SALT LAKE CITY — How do you give a lion a COVID-19 test? Very, very carefully.
When the lion pride at Utah's Hogle Zoo came down with COVID-19 last year, the zoo took a number of precautions to test and treat them.
"A long swab just like you get when you go get your test," said Dr. Erika Crook, the director of animal health for Utah's Hogle Zoo. "We did it with a long handled forcep. We did it behind a barrier and we did it while we were feeding them their meat. We used full PPE and a meat stick, and luckily the animals really have a great relationship with the keepers and we did it very safely."
Most of the lion pride was diagnosed. Only one lioness refused a nasal swab, even when her keepers used a stick with meat on it to try to entice her. Dr. Crook described that one as "grumpy."
Now, the zoo is rolling out vaccines to some of its animals. The vaccine, specially created for animals by a division of Pfizer, is still in an experimental stage. So far, the zoo has vaccinated three snow leopards, five Amur leopards, two tigers and a gorilla. More apes will be vaccinated as doses become available. Dr. Crook said they share data with the vaccine maker and so far, no animal has had an adverse reaction.
Utah's Hogle Zoo is rolling out the vaccine to its big cats first, because they are highly susceptible to COVID-19 and some are endangered species. Snow leopards have been removed from public view because they are most at risk (some have died in other zoos from the virus).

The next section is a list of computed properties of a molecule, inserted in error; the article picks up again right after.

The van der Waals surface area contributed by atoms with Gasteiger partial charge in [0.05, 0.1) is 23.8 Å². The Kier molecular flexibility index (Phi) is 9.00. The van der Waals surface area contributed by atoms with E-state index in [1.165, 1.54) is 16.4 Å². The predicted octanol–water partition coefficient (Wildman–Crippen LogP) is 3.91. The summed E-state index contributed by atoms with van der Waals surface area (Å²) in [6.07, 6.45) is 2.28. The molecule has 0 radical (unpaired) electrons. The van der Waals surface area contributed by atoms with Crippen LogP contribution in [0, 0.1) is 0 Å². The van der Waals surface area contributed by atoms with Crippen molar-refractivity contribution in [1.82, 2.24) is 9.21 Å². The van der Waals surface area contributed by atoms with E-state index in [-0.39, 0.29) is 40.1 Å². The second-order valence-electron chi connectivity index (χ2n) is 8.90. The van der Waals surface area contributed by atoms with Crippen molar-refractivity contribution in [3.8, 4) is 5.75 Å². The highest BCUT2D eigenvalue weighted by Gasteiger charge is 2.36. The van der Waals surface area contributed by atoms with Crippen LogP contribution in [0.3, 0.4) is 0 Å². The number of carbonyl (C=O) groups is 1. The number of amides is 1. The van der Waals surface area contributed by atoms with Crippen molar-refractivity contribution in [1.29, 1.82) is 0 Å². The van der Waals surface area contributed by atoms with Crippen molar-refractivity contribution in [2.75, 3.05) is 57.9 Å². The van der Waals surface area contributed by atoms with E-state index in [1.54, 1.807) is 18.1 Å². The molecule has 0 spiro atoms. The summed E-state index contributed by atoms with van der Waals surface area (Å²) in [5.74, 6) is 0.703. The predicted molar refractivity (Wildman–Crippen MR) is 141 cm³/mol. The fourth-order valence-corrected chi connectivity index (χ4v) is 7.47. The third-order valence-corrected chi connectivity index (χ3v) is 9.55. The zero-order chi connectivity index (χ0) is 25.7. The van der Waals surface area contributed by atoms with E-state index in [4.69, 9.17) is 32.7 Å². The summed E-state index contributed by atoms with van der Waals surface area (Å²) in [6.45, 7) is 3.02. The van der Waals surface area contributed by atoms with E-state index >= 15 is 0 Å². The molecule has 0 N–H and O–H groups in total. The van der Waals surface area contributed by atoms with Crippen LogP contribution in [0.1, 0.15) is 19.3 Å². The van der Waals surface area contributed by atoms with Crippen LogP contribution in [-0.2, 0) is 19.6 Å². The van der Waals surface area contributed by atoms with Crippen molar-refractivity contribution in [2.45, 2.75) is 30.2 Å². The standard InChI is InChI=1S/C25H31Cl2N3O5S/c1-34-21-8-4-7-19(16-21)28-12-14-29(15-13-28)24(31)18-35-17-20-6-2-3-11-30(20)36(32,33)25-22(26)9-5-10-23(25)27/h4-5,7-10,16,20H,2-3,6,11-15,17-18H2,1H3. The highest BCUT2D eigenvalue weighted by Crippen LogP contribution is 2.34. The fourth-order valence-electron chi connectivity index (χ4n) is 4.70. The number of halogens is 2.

"Once they’re fully vaccinated, we can’t wait to put them back on exhibit for our guests to be able to come and enjoy," Dr. Crook said.
Video of a vaccination shared with FOX 13 News shows keeper Jerica Tullís enticing Sasha, an Amur Tiger, with a stick with meat on it. Then keeper Melanie Kuse sticks Sasha in the hip with a long pole with a syringe at the end. Sasha looks back briefly, but otherwise is not distracted by the jab.
"I never needed to get out my dart gun," said Dr. Crook. "It was all done very positively and they were vaccinated. We vaccinated over 10 animals in just over an hour."
The Utah Department of Health & Human Services is also participating in research on COVID-19 and the impact on animals. Dr. Willy Lanier, the state's public health veterinarian, is involved in studies on the virus and has been collecting samples from zoo animals.
"We know the risk of the virus passing from animals to humans is really quite low. There’s a much greater chance it goes the other direction," he told FOX 13 News. "But there’s a lot of unanswered questions about the virus in animals. Which species are susceptible? How do they get it? How do they pass it to each other in an animal population and how might the virus change in an animal population?"
Those studies are ongoing, Dr. Lanier said, but it is hoped the research will provide more data about COVID's impact on animals and humans.
"The health of animals, and people and the environment are all inter-connected," he said. "So when animals have a disease issue, a potential for that to have other effects on other species, including humans. So we want to learn as much about that as possible."